The good ones must challenge their managers to help the company be more systematic and analytical about winning customers. They point out that new hires are having the same problems as everyone else. If these salespeople had training in lean and process vocabulary, they would ask why the company does not devise “standard work” to alleviate systemic issues that suck valuable selling time over and over again, like non existent lead generation, non-value-added administrative work, and products no one wants to buy.

In short, solving the sales department’s problems (increasing the quality factor) ends up going against the grain of the company, challenging the status quo.

Perhaps that is why people in the sales function have a bit of a tough time with it. The real question is, “How do we get senior executives to realize how important quality is to the sales function?”

The solution to the problem of sales quality is deeply rooted in how company executives think. Salespeople are creatures of their environment, just like everybody else. They are usually not the problem. The environment salespeople live in, what is expected of salespeople, that is the problem.

Until next week,

Michael Webb
Dec 1, 2009

Michael Webb

Michael Webb founded Sales Performance Consultants to create a data-driven alternative to the slogans and shallow impact offered by typical sales training, sales consulting, and CRM companies. Michael helped organize and delivered the keynote speeches for the first conferences ever held on applying Six Sigma to marketing and sales. Connect with me on LinkedIn.

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Ben Rust - December 9, 2009 Reply


Great post. As a sales person, I am right there with you. I have been at organizations where the downstream quality was so poor that it was a nightmare when a deal did close. There were a lot of late nights on the phone calming clients. But, I do think a lot of the responsibility falls on sales to recognize the problems before the deal is closed. If there are going to be potential issues in production, raise the issue with management right away. If customer service will be an issue, bring it up. Too often, sales turns off once the sale is made. If it is a product issue, then either you need to believe in the offering or find another company.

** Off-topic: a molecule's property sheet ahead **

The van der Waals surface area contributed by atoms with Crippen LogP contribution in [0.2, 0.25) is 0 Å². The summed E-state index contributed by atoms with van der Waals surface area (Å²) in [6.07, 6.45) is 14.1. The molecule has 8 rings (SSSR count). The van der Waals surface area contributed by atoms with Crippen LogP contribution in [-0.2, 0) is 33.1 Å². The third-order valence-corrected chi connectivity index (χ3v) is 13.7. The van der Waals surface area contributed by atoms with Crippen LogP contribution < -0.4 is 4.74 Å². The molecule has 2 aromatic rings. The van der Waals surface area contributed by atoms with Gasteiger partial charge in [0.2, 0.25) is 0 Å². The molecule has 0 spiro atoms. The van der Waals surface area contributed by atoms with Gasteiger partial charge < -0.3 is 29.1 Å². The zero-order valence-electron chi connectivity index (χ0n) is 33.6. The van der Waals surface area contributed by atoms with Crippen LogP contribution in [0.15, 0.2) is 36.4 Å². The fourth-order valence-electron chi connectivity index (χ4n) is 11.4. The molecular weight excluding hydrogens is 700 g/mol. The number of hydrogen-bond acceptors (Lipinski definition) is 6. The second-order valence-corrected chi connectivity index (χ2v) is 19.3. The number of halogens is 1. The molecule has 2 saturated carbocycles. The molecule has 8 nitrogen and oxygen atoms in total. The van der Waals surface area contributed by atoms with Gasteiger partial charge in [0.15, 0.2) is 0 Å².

If we want recurrent revenue or references, we simply cannot put the fate of our companies to chance. Get in there and be the voice of reason and change.

Thanks for the interesting post.

Be well,


Rolan Moodley - July 26, 2010 Reply

My two cents worth. I think the first challenge is to stop seeing quality as the responsibility of any one individual or department. Quality should be the responsibility of every single individual in the organization from the salesperson to the packer to the delivery boy.
The 2nd challenge is to stop seeing quality as a problem but as an oppurtunity to constantly improve the way you operate. Basically change your thinking and you will change your outcome.

Custom Challenge Coins - July 28, 2010 Reply

Jim Mac, conveying the message of “quality” is the responsibility of all, but most importantly the leader. The problem is, that motivating people to maintain quality can be a challenge in some organizations. I have seen first hand how poor leadership transmits itself into low quality results – a trickle down effect, if you will.

Michael – this was a good read.